Mozilla has released a new beta version of its popular Firefox web browser and it’s got a fantastic feature for Android smartphones. Firefox 42 Beta for Android brings Tab Queuing— i.e. the ability to open external links later in the background in Firefox.
Firefox 42 Beta for Android and desktop also adds Tracking Protection in Private Browsing mode, which stops third-party companies from tracking your web behavior as you go from one site to another. And the desktop version also gets Tab Muting!
What is Tab Queuing?
“Open URLs in the background” is a complex single line to explain a simple action. And once you hear what it actually is, you’ll want it!
Let’s say you are browsing your Twitter or Facebook feed. You come across an interesting link. You want to continue browsing your timeline, but you know that tapping the link will open it in a browser.
Well, with Tab Queue, that doesn’t happen. When you tap a link, it’s added to your Firefox Tab Queue. A toast notification tells you that the link has been added, without opening Firefox or loading the link immediately.
Your Tab Queue (with the number of links stored) appears in your Android’s notifications bar. Tap that or the toast notification to go to Firefox, which will then start loading all those links.
TL;DR: When you are using any app, you can continue using it. When you see a link, tap it and it’s added to a queue, without moving you away from the app. Go to your notifications to find your Tab Queue, and with one tap, open them all in Firefox.
How to Enable and Use Tab Queuing
Tab Queuing isn’t active by default, but you can switch it on quickly.
- Install Firefox Beta for Android.
- Tap the Menu button (three-dot icon in the top-right corner).
- Tap Settings > Customize > and check Open multiple links.
You will need to make Firefox Beta your default browser, or choose it every time you tap a link in any app. The link will be auto-added to your queue.
To open your queue:
- Tap “Open” in the toast notification when you go to a link
- Tap the Firefox Beta “X tabs waiting” notification in your notifications bar.
What is Tracking Protection?
Firefox 42 Also Adds Tracking Protection, in both the desktop and Android browsers. This feature stops third-party companies from tracking you when you move from site to site. It’s available only in the Private Browsing mode.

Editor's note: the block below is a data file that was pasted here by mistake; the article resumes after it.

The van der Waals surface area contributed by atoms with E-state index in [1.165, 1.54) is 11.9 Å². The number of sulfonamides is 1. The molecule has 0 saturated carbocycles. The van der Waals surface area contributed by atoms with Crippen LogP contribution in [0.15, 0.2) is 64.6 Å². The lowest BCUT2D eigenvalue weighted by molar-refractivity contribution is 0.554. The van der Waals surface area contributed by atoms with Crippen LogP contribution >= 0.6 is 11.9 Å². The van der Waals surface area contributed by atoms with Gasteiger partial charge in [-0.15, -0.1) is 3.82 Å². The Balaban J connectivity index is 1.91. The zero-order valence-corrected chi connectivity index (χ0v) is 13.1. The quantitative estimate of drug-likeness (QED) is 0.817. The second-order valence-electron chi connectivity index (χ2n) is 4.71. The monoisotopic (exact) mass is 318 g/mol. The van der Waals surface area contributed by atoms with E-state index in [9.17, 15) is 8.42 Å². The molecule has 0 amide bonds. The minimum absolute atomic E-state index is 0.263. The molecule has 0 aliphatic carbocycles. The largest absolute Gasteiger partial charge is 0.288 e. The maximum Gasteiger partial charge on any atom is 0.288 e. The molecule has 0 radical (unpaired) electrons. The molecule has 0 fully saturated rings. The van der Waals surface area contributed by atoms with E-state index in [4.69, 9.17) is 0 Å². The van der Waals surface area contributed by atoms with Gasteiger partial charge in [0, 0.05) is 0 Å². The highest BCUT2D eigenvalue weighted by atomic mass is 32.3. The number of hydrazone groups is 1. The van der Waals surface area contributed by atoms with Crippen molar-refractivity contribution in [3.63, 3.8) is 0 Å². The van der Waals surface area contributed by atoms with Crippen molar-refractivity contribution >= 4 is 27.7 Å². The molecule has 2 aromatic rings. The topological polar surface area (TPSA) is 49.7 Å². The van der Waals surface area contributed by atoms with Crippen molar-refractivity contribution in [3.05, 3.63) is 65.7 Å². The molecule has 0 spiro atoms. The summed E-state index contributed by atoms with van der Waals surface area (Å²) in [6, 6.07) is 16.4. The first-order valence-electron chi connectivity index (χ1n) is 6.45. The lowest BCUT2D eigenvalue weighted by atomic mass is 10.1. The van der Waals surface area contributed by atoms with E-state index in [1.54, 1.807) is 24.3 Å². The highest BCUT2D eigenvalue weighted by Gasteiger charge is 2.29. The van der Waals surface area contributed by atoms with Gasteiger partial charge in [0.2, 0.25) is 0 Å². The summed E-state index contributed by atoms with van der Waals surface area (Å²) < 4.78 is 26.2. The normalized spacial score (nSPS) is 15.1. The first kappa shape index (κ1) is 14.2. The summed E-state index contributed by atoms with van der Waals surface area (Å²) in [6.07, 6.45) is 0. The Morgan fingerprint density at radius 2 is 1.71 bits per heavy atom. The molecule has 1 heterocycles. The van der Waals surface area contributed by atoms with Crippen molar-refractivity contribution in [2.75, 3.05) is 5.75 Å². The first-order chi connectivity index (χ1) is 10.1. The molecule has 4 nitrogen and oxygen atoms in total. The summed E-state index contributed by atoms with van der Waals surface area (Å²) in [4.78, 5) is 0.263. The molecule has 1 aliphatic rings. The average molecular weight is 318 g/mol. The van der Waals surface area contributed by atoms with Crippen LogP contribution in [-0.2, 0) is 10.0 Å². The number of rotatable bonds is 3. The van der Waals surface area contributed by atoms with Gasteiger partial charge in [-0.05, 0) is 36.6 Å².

In case you didn’t know, Facebook and other social networks are tracking you online. Google searches, ad networks, and even those innocuous Facebook buttons keep track of you. While you can use extensions to protect your privacy, those aren’t enabled in Private Browsing mode by default.
“Users have a greater expectation of privacy when using Private Browsing,” Mozilla says. “Users reported that they believed Private Browsing was already protecting them from third-party tracking across the Internet.” So Mozilla is baking that feature into the browser.
Tracking Protection will not load those tracking elements in sites that are known to host them. Mozilla clarifies in its Tracking Protection F.A.Q.s that its blocklist is based on the blocklist of privacy and security tool Disconnect.
On some sites, Tracking Protection blocks ads too, including here at MakeUseOf. If you are using Tracking Protection, we request that you please whitelist MakeUseOf by disabling the feature for this site, since we are an ad-supported, free information source.
Mozilla has a clear step-by-step guide to enable and disable Tracking Protection, but it’s actually really simple. Start a new tab and just follow the on-screen instructions.
Firefox 42 Desktop Gets Tab Muting!
One of the best features of Chrome is tab muting. With this, when a tab in the background is playing audio—like, say, a YouTube video—then you will see a loudspeaker icon on that tab. This makes it easy to spot where the sound is coming from.
If you want to mute that tab, just click the loudspeaker icon. To unmute, click again. It’s an incredibly easy way to silence individual tabs while keeping the tab open.
Is Firefox Ready to Beat Chrome?
Firefox on Android is looking like a great browser now. On the desktop, Mozilla is adding some of Chrome’s best features, like tab muting and will soon let you run Chrome extensions in Firefox. It looks like Firefox is ready to take the battle to Chrome.
Do you think Firefox can beat Chrome? Are you ready to break up with Chrome and move to Firefox?